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I have a javascript Matrix class for affine transforms, and a function to set the rotation to an absolute number of radians, around a given center:

this.setRotation = function (radians, center) {
    var cos = Math.cos(radians);
    var sin = Math.sin(radians);
    this.a = cos;
    this.b = sin;
    this.c = -sin;
    this.d = cos;
    this.tx += center.x - center.x * cos + center.y * sin;
    this.ty += center.y - center.x * sin - center.y * cos;
}

I'm trying to rotate around the center of the object itself, so I'm passing in a center point of half the object's width, and half its height, so for a 100 x 100 object I'm passing in 50, 50.

If my object starts from a rotation of zero, this works fine:

Before After

... but if I rotate the shape again, or start with a rotation of other than zero, the tx and ty values end up wrong:

Position moved

What's wrong with my formula above? Setting the rotation seems to be accurate, but not the tx and ty.

I have seen a few other questions on this subject, in particular this one, but nothing that has helped.

Update To add some numbers to this:

If I begin with a 100x100 rectangle, positioned at 100,100, then my initial matrix is: {Matrix: [a:1, b:0, c:0, d:1, tx:100, ty:100]}

To rotate this clockwise 45 degrees, I feed the above function 0.7853981633974483 (45 degrees in radians), and the center: {Point: [x:50, y: 50]}

This produces the following matrix: {Matrix: [a:0.7071067812, b:0.7071067812, c:-0.7071067812, d:0.7071067812, tx:150, ty:79.28932188]} which is exactly right.

But if I then start with that matrix, and try to return it to zero, by feeding the function arguments of 0 and {Point: [x:70.71067812000001, y: 70.71067812000001]} (the center of the new, rotated shape), then the output is {Matrix: [a:1, b:0, c:0, d:1, tx:150, ty:79.28932188]}, which is the correct rotation but not the correct translation. I'm expecting to get {Matrix: [a:1, b:0, c:0, d:1, tx:100, ty:100]}

I've tried several other variants of the function, including using the center of the rectangle in the parent coordinate space 150,150 instead of the local center of 50,50, and replacing += with = as suggested below, but nothing seems to help. If I comment out the tx calculation then my shape rotates beautifully around it's origin, so the issue must be either with the tx/ty calculation, or with the center point that I'm passing in.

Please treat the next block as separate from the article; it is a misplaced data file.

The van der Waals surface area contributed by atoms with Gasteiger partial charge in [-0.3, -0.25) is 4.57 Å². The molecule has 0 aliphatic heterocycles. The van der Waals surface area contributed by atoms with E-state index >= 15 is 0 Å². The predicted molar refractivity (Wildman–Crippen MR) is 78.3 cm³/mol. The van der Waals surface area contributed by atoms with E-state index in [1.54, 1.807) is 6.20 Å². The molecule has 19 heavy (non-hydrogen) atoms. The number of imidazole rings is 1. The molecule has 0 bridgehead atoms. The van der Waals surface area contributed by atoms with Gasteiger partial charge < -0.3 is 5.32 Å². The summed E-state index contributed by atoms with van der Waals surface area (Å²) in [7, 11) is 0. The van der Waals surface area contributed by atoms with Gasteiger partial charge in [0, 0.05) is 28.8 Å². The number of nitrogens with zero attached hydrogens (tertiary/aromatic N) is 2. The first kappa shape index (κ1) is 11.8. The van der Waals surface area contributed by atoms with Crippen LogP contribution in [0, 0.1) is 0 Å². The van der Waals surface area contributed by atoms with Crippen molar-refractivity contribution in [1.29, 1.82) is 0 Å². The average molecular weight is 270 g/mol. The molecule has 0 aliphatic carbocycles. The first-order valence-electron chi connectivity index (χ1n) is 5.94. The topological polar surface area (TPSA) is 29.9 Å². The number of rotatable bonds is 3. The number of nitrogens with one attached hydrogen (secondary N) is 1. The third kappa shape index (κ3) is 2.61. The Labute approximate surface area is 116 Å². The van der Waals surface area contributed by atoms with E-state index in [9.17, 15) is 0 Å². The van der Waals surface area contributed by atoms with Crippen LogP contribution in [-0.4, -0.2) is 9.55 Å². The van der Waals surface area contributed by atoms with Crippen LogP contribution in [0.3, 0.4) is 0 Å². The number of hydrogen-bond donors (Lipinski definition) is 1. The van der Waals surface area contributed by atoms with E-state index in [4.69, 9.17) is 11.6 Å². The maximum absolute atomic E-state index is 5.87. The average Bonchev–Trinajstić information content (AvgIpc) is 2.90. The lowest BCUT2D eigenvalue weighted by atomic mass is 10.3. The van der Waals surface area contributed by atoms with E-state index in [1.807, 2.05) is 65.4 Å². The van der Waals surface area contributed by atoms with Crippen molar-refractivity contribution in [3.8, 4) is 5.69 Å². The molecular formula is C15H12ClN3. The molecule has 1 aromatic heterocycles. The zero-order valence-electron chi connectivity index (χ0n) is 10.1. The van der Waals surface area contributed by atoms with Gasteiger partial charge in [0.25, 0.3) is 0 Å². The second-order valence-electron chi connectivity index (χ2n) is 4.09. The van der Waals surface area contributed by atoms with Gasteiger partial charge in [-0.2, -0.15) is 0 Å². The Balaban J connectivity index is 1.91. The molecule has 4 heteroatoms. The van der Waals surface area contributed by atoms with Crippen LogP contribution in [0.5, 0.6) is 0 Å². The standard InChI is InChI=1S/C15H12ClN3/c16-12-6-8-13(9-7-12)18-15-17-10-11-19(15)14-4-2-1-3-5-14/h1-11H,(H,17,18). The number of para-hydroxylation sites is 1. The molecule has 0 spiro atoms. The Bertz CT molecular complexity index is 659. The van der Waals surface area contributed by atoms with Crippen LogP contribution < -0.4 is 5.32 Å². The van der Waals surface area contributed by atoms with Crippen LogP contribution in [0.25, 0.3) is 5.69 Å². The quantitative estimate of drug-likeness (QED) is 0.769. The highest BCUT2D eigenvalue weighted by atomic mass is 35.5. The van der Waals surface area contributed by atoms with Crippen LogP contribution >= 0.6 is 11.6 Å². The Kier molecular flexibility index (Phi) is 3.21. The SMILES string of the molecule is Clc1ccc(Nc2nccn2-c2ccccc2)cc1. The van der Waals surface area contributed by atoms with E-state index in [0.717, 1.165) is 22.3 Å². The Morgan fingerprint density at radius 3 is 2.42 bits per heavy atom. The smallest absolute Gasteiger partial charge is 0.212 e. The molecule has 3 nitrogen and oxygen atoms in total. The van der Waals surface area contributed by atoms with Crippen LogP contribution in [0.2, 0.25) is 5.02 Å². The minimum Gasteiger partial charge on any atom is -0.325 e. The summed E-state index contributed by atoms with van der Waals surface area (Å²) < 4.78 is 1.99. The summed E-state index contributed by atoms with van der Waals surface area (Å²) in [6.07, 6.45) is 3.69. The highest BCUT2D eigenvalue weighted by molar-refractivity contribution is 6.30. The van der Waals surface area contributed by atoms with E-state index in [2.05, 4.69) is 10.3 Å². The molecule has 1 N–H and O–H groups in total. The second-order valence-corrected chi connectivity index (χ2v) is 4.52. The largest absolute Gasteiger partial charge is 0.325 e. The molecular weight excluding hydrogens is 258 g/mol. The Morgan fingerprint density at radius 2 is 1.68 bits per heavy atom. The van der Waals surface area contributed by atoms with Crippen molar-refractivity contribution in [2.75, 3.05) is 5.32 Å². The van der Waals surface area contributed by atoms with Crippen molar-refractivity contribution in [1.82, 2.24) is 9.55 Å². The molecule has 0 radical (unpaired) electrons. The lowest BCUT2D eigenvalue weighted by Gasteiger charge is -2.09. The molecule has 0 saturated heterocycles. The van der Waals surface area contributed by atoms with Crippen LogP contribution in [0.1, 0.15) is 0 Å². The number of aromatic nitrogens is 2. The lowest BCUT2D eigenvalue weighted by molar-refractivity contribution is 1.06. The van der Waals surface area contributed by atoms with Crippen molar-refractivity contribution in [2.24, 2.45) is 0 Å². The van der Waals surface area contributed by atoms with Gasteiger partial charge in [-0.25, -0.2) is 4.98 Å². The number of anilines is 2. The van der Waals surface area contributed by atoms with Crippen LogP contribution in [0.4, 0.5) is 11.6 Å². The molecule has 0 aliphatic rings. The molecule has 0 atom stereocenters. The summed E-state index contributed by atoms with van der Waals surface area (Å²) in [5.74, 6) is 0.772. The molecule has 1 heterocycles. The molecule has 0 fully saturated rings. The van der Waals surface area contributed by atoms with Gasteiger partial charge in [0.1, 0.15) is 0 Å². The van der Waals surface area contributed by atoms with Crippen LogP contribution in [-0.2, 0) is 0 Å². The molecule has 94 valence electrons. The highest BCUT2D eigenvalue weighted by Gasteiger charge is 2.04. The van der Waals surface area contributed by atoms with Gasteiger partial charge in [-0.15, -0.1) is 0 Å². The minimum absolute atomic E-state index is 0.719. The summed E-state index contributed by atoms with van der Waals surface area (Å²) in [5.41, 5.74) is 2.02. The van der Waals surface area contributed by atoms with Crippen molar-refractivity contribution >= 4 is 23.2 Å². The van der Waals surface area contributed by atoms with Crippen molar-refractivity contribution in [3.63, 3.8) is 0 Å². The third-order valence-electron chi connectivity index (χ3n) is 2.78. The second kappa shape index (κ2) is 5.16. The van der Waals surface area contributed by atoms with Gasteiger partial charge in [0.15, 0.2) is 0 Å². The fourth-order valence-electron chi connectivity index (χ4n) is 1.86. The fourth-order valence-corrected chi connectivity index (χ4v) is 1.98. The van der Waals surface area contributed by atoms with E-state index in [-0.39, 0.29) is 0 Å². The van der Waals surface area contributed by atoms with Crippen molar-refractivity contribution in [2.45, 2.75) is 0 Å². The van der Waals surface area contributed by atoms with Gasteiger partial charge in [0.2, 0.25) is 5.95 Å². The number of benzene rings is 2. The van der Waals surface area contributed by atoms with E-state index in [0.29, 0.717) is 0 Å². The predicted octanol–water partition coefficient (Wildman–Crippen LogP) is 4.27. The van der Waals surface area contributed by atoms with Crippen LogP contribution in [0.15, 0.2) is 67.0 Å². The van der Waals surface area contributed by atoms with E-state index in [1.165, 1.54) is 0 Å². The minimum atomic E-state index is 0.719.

Does anyone have any further ideas?

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2 Answers

Apart from possibly an incorrect sign (although that depends on the direction of your coordinate axes), I think the problem is simply that you're using += instead of = when you fill in the tx and ty portions of your affine matrix.

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Thanks, but that doesn't fix it. The sign is inverted to match Adobe tools, so 45 degrees clockwise is -45. –  JcFx Sep 26 '12 at 12:07
    
@JcFx Changing the += didn't fix it? –  Alnitak Sep 26 '12 at 12:08
    
    
No, it didn't. I'm not rotating about a point, I'm trying to set the rotation to a specific value, as in the setToRotation() function that paper.js includes. –  JcFx Sep 26 '12 at 12:19
    
Your code certainly appears to be trying to rotate about a point. That's what you have to do if you want to set the orientation of a primitive that isn't centered at the origin. –  Alnitak Sep 26 '12 at 12:21
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up vote 0 down vote accepted

My problem was to do with getting the object back to the origin - removing the top left coordinates as well as half the height and width before rotating, then adding them back again.

I found it easier to use a rotate function than a setRotate function, and ended up with the following code:

// Matrix class functions:
this.rotate = function (radians) {
    var cos = parseFloat(Math.cos(radians).toFixed(10));
    var sin = parseFloat(Math.sin(radians).toFixed(10));
    a = this.a,
    b = this.b,
    c = this.c,
    d = this.d,
    tx = this.tx,
    ty = this.ty;
    this.a = a * cos - b * sin;
    this.b = a * sin + b * cos;
    this.c = c * cos - d * sin;
    this.d = c * sin + d * cos;
    this.tx = tx * cos - ty * sin;
    this.ty = tx * sin + ty * cos;
}

this.setRotation = function (radians) {
    var rotation = this.rotation();
    this.rotate(radians - rotation);
}

this.translate = function (tx, ty) {
    this.tx += tx;
    this.ty += ty;
}

// Called from outside the class
var transformedBounds = pe.Model.ReadTransformedBounds(selection[0]);
var itemTransform = pe.Model.ReadItemTransform(selection[0]);

// Cache the coordinates before translating them away:
var ox = transformedBounds.Left + (transformedBounds.Width / 2); 
var oy = transformedBounds.Top + (transformedBounds.Height / 2);
itemTransform.translate(-ox, -oy);

// Rotate:
itemTransform.setRotation(radians);

// Restore the translation:
itemTransform.translate(ox, oy);

All of which is probably pretty obvious if you can actually do sums, but I post it here in case anyone has a day as dim as mine...

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